Previously, the quota included an option to recruit 30 per cent more workers from CIS countries. 

In previous years, quotas have risen to meet demand for cheap labour in Russia’s growing economy. But with the economic slowdown, companies are now laying off thousands of migrant workers in manual jobs such as construction.

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Posted by Kris Roman on December 8, 2008

Activists from the youth wing of Prime Minister Vladimir Putin’s ruling party held demonstrations against immigrant workers on Monday, demanding they return home and blaming them for Russia’s recent economic woes.

Russia is trying to prevent a deepening economic crisis from stalling an 10-year boom. But rising unemployment is starting to focus some discontent on more than 10 million immigrants who have flocked to Russia to find work.

Wearing white and red baseball caps, about 30 activists from Young Guard, a youth section of the United Russia party, gathered in the rain outside the Moscow office of the migration service. The group held similar protests across the country.

“Every second (migrant) should go home,” the group, mainly under 20-years-old, shouted about migrants.

Activists held banners which said “We will defend Russian citizens” and “Our country, our work.”

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Moscow Patriarchate Floats Idea of “Orthodox Militia,” Opponents Warn of Possible Vigilantism, Inter-Religious Conflict

Posted by Kris Roman on November 24, 2008

The Moscow Patriarchate of the Russian Orthodox Church has proposed setting up “Orthodox militias” (druzhiny) in order to “keep order” on the streets, according to a November 20, 2008 report by the Sova Information-Analytical Center. Church spokesman Father Vsevolod Chaplin pitched the idea to the MVD, which is reviewing the proposal. He argued in a recent radio interview that: “We have a lot of people and groups who could… bring order in the places where they live, and through that bring order to all of Russia.” Valery Girbakin, an MVD official, seemed to discourage the idea (though he did not rule it out categorically) by pointing out that there are no laws governing the use of druzhiny, a concept developed in the late Soviet period that involved local citizens, some armed with clubs, helping police, though usually not getting directly involved in the apprehension of criminals. Whether such a concept could lead to vigilante justice in the more unstable and violent climate of post-Soviet Russia is an open question.


At least one predominantly Muslim organization, the Russian Congress of Peoples of the Caucasus, blasted the initiative, expressing worry that it could lead to even more inter-religious conflict. 

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Kremlin’s Youth Group Holds patriottic Demonstration in Moscow

Posted by Kris Roman on November 15, 2008

The youth wing of the Kremlin’s party United Russia held a patriottic demonstration in Moscow, according to an October 31, 2008 article in the independent newspaper “Novaya Gazeta.” The Young Guards, who recently issued a statement that demonized migrants for the first time, gathered outside of the Federal Migration Service demanding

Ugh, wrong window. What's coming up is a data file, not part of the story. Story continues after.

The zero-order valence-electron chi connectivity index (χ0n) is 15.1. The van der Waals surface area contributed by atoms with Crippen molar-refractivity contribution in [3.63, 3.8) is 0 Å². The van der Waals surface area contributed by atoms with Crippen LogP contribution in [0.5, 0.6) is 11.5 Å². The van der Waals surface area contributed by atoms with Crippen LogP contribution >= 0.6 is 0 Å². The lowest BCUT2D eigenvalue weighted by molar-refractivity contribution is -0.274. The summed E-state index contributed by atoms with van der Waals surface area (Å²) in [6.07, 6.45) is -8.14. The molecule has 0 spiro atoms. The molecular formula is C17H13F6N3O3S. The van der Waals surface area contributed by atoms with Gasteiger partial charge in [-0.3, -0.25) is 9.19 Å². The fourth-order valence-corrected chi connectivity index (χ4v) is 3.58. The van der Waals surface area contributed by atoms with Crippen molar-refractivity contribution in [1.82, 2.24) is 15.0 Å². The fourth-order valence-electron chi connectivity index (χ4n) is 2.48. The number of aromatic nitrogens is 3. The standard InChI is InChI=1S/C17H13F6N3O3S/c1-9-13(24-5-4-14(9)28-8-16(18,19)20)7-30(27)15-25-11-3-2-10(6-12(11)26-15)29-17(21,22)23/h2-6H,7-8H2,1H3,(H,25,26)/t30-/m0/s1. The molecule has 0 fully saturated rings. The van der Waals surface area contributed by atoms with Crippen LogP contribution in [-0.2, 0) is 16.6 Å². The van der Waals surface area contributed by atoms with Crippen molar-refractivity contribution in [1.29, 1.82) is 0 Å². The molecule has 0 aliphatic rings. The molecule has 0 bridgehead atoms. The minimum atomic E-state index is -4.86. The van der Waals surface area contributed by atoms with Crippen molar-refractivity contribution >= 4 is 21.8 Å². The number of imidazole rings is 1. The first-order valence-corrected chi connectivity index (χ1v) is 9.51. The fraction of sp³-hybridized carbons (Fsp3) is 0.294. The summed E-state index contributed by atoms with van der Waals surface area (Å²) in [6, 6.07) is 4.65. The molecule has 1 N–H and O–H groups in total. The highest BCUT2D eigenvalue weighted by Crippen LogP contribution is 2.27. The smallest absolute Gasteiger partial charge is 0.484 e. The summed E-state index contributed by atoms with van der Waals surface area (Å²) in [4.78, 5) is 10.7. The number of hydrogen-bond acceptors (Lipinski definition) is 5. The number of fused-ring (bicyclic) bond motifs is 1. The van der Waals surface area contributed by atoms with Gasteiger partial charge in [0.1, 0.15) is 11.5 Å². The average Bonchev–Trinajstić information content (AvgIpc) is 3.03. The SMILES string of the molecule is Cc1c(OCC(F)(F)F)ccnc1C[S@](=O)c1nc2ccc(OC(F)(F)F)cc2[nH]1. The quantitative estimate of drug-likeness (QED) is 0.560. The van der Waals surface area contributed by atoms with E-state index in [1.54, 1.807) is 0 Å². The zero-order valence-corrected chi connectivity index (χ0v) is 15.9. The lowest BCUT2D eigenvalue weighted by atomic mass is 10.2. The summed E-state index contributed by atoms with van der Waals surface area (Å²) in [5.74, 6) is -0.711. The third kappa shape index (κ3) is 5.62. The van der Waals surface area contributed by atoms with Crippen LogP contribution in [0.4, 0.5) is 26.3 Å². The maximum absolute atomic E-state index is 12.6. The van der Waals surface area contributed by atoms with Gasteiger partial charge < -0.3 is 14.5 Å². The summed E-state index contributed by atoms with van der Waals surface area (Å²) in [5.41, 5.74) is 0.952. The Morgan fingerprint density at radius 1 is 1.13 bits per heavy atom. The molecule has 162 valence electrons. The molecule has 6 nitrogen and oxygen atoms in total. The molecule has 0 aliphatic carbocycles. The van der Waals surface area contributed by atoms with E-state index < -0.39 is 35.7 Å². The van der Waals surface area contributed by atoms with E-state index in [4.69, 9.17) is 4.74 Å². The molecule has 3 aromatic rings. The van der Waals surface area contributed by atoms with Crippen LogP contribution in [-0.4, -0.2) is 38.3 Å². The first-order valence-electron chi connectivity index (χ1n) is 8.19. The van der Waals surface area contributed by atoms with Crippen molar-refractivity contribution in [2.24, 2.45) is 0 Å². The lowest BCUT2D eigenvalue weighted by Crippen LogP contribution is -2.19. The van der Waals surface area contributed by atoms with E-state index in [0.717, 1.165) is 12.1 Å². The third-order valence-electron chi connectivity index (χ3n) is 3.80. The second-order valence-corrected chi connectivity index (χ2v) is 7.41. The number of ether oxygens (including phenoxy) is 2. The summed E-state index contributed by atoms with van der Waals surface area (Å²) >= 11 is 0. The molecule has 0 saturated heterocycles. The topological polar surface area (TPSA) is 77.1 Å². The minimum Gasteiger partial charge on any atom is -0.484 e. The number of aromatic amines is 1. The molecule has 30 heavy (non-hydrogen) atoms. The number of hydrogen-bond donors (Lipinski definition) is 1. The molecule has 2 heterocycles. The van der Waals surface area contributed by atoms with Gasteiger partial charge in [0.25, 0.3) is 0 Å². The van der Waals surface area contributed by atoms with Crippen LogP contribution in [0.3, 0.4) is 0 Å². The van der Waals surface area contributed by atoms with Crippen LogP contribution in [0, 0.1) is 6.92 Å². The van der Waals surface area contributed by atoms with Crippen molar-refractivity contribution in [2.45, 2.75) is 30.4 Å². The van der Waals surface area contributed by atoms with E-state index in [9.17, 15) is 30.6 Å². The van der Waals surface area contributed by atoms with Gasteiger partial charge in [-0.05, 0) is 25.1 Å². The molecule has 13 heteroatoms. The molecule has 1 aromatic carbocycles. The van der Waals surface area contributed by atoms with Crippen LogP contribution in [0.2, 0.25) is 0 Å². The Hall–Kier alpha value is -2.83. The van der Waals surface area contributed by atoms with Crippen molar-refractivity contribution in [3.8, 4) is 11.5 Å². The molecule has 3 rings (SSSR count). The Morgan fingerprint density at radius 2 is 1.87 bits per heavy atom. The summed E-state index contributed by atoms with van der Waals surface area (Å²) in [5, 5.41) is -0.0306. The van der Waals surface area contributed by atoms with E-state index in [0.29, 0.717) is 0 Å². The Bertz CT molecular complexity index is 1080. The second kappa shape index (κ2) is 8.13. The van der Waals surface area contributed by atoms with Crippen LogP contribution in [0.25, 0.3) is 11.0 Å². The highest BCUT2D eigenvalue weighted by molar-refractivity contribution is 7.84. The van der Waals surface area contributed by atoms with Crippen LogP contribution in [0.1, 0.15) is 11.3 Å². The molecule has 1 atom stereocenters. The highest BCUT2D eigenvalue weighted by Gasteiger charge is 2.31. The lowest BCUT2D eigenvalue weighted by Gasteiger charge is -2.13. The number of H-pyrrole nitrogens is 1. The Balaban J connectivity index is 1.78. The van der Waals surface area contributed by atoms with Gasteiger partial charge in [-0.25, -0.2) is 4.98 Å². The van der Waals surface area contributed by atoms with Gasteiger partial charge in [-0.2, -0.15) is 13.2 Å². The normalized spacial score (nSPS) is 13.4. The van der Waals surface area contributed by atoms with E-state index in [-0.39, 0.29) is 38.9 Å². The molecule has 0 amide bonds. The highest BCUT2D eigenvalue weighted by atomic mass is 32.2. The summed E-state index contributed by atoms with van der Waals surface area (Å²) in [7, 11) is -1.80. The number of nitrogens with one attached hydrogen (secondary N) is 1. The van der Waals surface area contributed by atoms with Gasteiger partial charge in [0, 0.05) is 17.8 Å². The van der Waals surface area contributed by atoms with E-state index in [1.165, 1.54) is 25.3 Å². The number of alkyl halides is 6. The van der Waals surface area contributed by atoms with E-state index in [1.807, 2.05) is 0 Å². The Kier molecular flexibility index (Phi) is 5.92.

“Our money for our people!” Using the world financial crisis as an excuse to dabble in patriottic politics, the Young Guards demanded the abolition of programs that allow labor migrants to enter the country, in the name of Russia’s “national interests.” The Young Guards indicated their readiness to participate in vigilante actions targeting migrants, offering to patrol construction sites and identify illegal migrants working there. 

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Around 1,500 nationalists join ‘Russian March’ in Moscow

Posted by Kris Roman on November 4, 2008

The officially sanctioned “Russian March” went ahead peacefully in Moscow on Tuesday, as around 1,500 nationalists gathered to mark Unity Day.

The event, organized by the People’s Union and Russian Image, started with a march along the Moscow River and ended with a rally by Hotel Ukrain.

At the rally, the leader of the People’s Union laid out his vision for Russia: “Russia should be neither European, nor American. Russia should be Russian,” Sergei Baburin said. “Much has already been done, and we are happy with the new course and success of Russia. But there is still much to be done.”

Other nationalist groups had also applied to the city government to hold rallies on the public holiday, but their requests were rejected. An unsanctioned gathering on central Moscow’s Novy Arbat resulted in the detention of more than 200 far-right activists.

“More than 200 people came out for the march and tried to move along Novy Arbat in central Moscow. Police detained the public order offenders, and took them to police stations, where the organizers are being identified,” a police spokesman said.

Russia has marked Unity Day each November 4 since 2005, when the first “Russian March” was held in Moscow. It was the first legally sanctioned, large-scale nationalist event in post-Soviet Russia, and the practice has grown since.

In St. Petersburg on Tuesday, the far-right group Slavic Union brought together 150 activists for a Russian March, and a rally at the Chernyshevsky Garden. A group leader stood on a children’s climbing frame read out a statement on “freeing the Slavic people,” and was greeted by supporters with Roman-style salutes.

In Russia’s Volga city, Nizhny Novgorod, the Movement Against Illegal Immigration organized a rally in the city center. Around 200 people attended, waving banners with the slogans: “We Own Russia,” and “Nizhny Novgorod is a Russian City.”

And in Simferopol, in Ukraine’s predominantly Russian-speaking Crimea, about 300 activists held a march to mark Russia’s Unity Day.